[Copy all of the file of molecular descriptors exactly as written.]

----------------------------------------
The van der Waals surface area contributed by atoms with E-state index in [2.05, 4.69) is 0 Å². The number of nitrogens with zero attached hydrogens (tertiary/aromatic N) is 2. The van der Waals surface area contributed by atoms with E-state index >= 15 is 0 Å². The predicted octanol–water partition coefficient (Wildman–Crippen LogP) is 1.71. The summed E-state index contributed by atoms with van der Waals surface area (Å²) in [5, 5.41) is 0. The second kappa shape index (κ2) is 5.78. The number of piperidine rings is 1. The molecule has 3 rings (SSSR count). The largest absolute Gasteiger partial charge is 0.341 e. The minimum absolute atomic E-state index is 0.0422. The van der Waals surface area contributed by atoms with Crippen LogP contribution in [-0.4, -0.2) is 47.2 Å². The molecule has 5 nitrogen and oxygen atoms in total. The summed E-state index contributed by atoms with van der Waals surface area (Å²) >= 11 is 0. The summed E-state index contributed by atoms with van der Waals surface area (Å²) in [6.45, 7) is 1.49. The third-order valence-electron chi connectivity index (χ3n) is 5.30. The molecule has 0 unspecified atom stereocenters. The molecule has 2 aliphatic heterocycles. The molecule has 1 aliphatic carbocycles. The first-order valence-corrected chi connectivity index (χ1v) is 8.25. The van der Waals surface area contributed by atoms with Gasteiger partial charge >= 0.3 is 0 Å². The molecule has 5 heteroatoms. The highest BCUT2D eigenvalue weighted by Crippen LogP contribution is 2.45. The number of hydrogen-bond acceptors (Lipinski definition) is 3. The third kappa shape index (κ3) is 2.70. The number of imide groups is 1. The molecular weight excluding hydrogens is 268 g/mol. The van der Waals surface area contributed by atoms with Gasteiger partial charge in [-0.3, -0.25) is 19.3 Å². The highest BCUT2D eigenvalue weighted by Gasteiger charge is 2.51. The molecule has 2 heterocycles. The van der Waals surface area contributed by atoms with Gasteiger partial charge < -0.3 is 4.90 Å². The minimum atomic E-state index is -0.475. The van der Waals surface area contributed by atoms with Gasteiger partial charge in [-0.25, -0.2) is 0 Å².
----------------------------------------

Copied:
The van der Waals surface area contributed by atoms with E-state index in [2.05, 4.69) is 0 Å². The number of nitrogens with zero attached hydrogens (tertiary/aromatic N) is 2. The van der Waals surface area contributed by atoms with E-state index >= 15 is 0 Å². The predicted octanol–water partition coefficient (Wildman–Crippen LogP) is 1.71. The summed E-state index contributed by atoms with van der Waals surface area (Å²) in [5, 5.41) is 0. The second kappa shape index (κ2) is 5.78. The number of piperidine rings is 1. The molecule has 3 rings (SSSR count). The largest absolute Gasteiger partial charge is 0.341 e. The minimum absolute atomic E-state index is 0.0422. The van der Waals surface area contributed by atoms with Crippen LogP contribution in [-0.4, -0.2) is 47.2 Å². The molecule has 5 nitrogen and oxygen atoms in total. The summed E-state index contributed by atoms with van der Waals surface area (Å²) >= 11 is 0. The summed E-state index contributed by atoms with van der Waals surface area (Å²) in [6.45, 7) is 1.49. The third-order valence-electron chi connectivity index (χ3n) is 5.30. The molecule has 0 unspecified atom stereocenters. The molecule has 2 aliphatic heterocycles. The molecule has 1 aliphatic carbocycles. The first-order valence-corrected chi connectivity index (χ1v) is 8.25. The van der Waals surface area contributed by atoms with Gasteiger partial charge >= 0.3 is 0 Å². The molecule has 5 heteroatoms. The highest BCUT2D eigenvalue weighted by Crippen LogP contribution is 2.45. The number of hydrogen-bond acceptors (Lipinski definition) is 3. The third kappa shape index (κ3) is 2.70. The number of imide groups is 1. The molecular weight excluding hydrogens is 268 g/mol. The van der Waals surface area contributed by atoms with Gasteiger partial charge in [-0.3, -0.25) is 19.3 Å². The highest BCUT2D eigenvalue weighted by Gasteiger charge is 2.51. The molecule has 2 heterocycles. The van der Waals surface area contributed by atoms with Gasteiger partial charge < -0.3 is 4.90 Å². The minimum atomic E-state index is -0.475. The van der Waals surface area contributed by atoms with Gasteiger partial charge in [-0.25, -0.2) is 0 Å².